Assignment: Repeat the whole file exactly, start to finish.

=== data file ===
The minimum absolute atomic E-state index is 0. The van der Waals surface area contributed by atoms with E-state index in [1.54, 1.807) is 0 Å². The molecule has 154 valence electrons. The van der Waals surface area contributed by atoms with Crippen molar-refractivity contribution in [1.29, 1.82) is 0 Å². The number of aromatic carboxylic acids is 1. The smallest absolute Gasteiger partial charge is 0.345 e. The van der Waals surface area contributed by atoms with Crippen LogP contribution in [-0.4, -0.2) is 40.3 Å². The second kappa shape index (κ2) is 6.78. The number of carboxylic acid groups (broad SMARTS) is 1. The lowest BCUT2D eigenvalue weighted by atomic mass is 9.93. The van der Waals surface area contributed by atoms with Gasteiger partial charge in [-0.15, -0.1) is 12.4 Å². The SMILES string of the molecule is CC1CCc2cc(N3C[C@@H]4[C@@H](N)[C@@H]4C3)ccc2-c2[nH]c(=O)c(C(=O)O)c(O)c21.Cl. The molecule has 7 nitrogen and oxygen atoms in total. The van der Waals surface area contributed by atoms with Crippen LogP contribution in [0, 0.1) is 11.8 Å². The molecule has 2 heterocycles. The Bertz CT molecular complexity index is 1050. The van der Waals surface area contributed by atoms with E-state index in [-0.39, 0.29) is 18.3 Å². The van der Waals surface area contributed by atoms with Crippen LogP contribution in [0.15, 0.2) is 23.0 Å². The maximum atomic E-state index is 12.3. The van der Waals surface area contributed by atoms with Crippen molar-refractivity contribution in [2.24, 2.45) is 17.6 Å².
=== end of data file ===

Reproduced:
The minimum absolute atomic E-state index is 0. The van der Waals surface area contributed by atoms with E-state index in [1.54, 1.807) is 0 Å². The molecule has 154 valence electrons. The van der Waals surface area contributed by atoms with Crippen molar-refractivity contribution in [1.29, 1.82) is 0 Å². The number of aromatic carboxylic acids is 1. The smallest absolute Gasteiger partial charge is 0.345 e. The van der Waals surface area contributed by atoms with Crippen LogP contribution in [-0.4, -0.2) is 40.3 Å². The second kappa shape index (κ2) is 6.78. The number of carboxylic acid groups (broad SMARTS) is 1. The lowest BCUT2D eigenvalue weighted by atomic mass is 9.93. The van der Waals surface area contributed by atoms with Gasteiger partial charge in [-0.15, -0.1) is 12.4 Å². The SMILES string of the molecule is CC1CCc2cc(N3C[C@@H]4[C@@H](N)[C@@H]4C3)ccc2-c2[nH]c(=O)c(C(=O)O)c(O)c21.Cl. The molecule has 7 nitrogen and oxygen atoms in total. The van der Waals surface area contributed by atoms with Crippen LogP contribution in [0, 0.1) is 11.8 Å². The molecule has 2 heterocycles. The Bertz CT molecular complexity index is 1050. The van der Waals surface area contributed by atoms with E-state index in [-0.39, 0.29) is 18.3 Å². The van der Waals surface area contributed by atoms with Crippen LogP contribution in [0.15, 0.2) is 23.0 Å². The maximum atomic E-state index is 12.3. The van der Waals surface area contributed by atoms with Crippen molar-refractivity contribution in [2.24, 2.45) is 17.6 Å².